Saturn’s largest, most compact ring consists of tightly packed clumps of particles separated by nearly empty gaps, according to new findings from NASA’s Cassini spacecraft.
These clumps in Saturn’s B ring are neatly organized and constantly colliding, which surprised scientists, they said.
“We originally thought we would see a uniform cloud of particles,” said Larry Esposito, principal investigator for the Cassini ultraviolet imaging spectrograph at the University of Colorado, Boulder.
“Instead we find that the particles are clumped together with empty spaces in between. If you were flying under Saturn’s rings in an airplane, you would see these flashes of sunlight come through the gaps, followed by dark and so forth. This is different from flying under a uniform cloud of particles.”
This false-color image of Saturn's rings was made using a Cassini instrument called the ultraviolet imaging spectrograph. Scientists used it to record occultations, in which a star's brightness changes as the rings pass in front of it, revealing the amount of ring material between the craft and the star. Cassini gave scientists the most detailed view yet of the B ring and found that this part of the rings is densely packed with constantly colliding clumps called self-gravity wakes, separated by gaps. The clumps, 30 to 50 meters (100 to 160 feet) across, are too small to be seen directly, but researchers can map their distribution, shape and orientation. Colors here indicate their orientation; brightness indicates density of ring particles. Those in the yellow zone are too densely packed for starlight to pass through. (Credit: NASA/JPL/University of Colorado)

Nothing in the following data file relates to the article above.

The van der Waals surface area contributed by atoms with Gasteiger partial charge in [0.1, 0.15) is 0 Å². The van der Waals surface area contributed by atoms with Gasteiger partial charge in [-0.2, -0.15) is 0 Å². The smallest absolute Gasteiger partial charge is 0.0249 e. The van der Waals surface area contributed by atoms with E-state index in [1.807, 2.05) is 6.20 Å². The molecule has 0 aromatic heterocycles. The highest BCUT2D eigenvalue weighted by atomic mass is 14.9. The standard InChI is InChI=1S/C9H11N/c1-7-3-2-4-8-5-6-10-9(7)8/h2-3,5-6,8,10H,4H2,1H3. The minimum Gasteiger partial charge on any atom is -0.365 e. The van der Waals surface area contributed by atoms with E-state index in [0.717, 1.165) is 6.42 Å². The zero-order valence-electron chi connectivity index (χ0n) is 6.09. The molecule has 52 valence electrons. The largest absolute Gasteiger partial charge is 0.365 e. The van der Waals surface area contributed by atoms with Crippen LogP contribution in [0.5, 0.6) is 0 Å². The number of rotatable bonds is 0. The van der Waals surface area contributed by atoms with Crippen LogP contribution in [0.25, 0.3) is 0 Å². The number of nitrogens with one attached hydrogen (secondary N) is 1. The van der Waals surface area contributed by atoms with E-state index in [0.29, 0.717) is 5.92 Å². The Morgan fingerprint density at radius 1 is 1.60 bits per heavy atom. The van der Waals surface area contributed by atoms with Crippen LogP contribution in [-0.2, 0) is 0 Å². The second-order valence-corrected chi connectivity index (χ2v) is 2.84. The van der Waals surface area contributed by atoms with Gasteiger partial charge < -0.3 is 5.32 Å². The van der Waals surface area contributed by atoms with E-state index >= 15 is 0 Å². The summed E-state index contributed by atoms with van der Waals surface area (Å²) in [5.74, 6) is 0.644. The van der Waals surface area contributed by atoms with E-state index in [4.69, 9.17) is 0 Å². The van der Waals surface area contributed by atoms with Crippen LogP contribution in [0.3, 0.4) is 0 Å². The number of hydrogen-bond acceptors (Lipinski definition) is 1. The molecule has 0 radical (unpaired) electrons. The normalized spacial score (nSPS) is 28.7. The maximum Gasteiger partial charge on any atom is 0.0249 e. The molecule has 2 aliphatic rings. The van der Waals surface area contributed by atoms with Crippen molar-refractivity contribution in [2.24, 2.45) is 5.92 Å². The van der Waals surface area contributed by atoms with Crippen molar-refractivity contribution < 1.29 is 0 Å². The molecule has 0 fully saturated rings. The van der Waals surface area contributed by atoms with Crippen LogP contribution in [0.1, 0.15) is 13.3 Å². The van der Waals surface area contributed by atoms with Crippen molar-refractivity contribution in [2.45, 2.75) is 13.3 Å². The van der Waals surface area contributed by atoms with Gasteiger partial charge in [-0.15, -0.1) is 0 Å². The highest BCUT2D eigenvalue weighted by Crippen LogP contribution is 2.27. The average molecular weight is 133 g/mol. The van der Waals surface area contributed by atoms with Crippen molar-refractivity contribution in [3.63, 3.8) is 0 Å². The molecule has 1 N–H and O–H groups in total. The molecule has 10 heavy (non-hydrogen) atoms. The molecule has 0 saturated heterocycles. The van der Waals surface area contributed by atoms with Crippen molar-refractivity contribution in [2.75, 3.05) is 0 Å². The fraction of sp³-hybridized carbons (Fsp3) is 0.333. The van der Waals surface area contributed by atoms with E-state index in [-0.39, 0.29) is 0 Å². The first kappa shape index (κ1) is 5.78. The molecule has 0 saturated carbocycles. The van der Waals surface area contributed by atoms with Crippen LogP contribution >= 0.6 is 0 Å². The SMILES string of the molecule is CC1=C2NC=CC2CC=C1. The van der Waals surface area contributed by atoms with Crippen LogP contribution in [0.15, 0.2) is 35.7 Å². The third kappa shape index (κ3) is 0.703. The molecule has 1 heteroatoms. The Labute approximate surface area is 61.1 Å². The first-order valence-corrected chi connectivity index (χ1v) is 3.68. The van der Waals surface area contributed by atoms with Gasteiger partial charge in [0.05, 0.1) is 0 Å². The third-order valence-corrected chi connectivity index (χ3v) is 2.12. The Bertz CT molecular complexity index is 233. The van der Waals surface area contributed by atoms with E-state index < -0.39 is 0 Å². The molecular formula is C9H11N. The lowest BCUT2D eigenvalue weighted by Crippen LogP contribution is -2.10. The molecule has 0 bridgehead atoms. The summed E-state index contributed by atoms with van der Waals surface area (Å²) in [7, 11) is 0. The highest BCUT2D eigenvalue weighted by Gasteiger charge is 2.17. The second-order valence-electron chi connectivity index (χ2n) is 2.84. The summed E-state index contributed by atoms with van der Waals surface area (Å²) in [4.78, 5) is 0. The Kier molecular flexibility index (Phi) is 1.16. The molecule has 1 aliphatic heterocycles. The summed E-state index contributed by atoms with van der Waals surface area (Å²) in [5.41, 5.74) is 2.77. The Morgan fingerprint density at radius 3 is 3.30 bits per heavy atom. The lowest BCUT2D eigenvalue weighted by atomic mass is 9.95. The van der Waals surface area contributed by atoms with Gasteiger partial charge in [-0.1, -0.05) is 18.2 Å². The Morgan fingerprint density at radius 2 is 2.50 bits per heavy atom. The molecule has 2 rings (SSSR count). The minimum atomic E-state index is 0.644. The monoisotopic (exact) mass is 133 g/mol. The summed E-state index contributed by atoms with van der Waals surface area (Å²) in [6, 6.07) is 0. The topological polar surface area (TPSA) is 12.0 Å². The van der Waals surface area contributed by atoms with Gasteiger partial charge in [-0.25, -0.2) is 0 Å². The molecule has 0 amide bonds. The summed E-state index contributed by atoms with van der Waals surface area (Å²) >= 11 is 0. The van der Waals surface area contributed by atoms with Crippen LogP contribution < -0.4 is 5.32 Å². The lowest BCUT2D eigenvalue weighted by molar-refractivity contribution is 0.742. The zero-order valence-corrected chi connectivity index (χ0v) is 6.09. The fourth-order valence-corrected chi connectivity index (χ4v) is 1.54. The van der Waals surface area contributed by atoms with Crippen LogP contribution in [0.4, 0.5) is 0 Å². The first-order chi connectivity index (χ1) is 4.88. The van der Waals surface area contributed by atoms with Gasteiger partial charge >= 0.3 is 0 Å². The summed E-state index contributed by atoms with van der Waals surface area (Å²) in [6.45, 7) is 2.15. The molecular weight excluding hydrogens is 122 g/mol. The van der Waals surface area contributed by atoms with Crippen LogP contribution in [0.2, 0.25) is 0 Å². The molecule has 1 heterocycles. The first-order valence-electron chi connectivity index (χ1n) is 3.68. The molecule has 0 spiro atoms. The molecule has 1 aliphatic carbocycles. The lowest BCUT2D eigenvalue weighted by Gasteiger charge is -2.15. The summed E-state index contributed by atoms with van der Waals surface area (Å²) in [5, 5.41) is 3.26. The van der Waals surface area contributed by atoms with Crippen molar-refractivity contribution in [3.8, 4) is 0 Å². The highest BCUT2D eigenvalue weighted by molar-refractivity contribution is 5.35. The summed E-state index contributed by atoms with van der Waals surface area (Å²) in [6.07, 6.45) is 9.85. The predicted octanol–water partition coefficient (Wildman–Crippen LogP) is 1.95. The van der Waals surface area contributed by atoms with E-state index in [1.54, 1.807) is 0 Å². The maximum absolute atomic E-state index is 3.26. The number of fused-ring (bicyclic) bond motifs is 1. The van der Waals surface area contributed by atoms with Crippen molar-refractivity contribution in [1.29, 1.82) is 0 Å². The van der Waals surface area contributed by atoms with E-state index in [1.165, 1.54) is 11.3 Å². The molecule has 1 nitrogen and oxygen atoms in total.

Because previous interpretations assumed the ring particles were distributed uniformly, scientists underestimated the total mass of Saturn’s rings, researchers said: the mass may actually be two or more times previous estimates.
“These results will help us understand the overall question of the age and hence the origin of Saturn’s rings,” said Josh Colwell of the University of Central Florida, Orlando, and a team member of the Cassini ultraviolet imaging spectrograph.
A paper detailing the results appears in the April 13 early online issue of the research journal Icarus.
Courtesy NASA and World Science staff